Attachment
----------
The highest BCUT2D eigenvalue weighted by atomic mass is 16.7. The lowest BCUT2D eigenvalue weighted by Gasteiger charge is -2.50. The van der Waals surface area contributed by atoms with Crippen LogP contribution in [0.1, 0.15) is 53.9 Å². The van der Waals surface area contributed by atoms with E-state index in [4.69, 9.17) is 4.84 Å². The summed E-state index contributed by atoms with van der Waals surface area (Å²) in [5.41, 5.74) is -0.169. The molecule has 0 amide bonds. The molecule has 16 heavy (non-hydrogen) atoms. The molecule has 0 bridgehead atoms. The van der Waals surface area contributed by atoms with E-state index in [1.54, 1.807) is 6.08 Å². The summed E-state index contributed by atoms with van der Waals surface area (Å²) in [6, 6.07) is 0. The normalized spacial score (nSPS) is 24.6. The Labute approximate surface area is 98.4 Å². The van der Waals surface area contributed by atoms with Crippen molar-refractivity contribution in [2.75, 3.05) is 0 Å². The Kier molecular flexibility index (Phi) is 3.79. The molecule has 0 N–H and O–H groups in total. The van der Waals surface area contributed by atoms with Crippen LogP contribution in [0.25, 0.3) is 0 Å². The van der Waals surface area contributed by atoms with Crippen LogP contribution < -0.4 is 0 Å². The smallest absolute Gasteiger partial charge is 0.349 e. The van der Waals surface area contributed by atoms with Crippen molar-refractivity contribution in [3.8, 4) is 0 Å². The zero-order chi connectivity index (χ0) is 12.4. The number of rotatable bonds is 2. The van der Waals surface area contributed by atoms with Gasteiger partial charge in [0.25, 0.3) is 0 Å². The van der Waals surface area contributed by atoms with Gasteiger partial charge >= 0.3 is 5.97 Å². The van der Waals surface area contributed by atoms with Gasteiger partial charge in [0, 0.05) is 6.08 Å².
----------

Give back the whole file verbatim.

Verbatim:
The highest BCUT2D eigenvalue weighted by atomic mass is 16.7. The lowest BCUT2D eigenvalue weighted by Gasteiger charge is -2.50. The van der Waals surface area contributed by atoms with Crippen LogP contribution in [0.1, 0.15) is 53.9 Å². The van der Waals surface area contributed by atoms with E-state index in [4.69, 9.17) is 4.84 Å². The summed E-state index contributed by atoms with van der Waals surface area (Å²) in [5.41, 5.74) is -0.169. The molecule has 0 amide bonds. The molecule has 16 heavy (non-hydrogen) atoms. The molecule has 0 bridgehead atoms. The van der Waals surface area contributed by atoms with E-state index in [1.54, 1.807) is 6.08 Å². The summed E-state index contributed by atoms with van der Waals surface area (Å²) in [6, 6.07) is 0. The normalized spacial score (nSPS) is 24.6. The Labute approximate surface area is 98.4 Å². The van der Waals surface area contributed by atoms with Crippen molar-refractivity contribution in [2.75, 3.05) is 0 Å². The Kier molecular flexibility index (Phi) is 3.79. The molecule has 0 N–H and O–H groups in total. The van der Waals surface area contributed by atoms with Crippen LogP contribution in [0.25, 0.3) is 0 Å². The van der Waals surface area contributed by atoms with Crippen LogP contribution < -0.4 is 0 Å². The smallest absolute Gasteiger partial charge is 0.349 e. The van der Waals surface area contributed by atoms with Crippen molar-refractivity contribution in [3.8, 4) is 0 Å². The zero-order chi connectivity index (χ0) is 12.4. The number of rotatable bonds is 2. The van der Waals surface area contributed by atoms with Gasteiger partial charge in [0.25, 0.3) is 0 Å². The van der Waals surface area contributed by atoms with Gasteiger partial charge >= 0.3 is 5.97 Å². The van der Waals surface area contributed by atoms with Gasteiger partial charge in [0, 0.05) is 6.08 Å².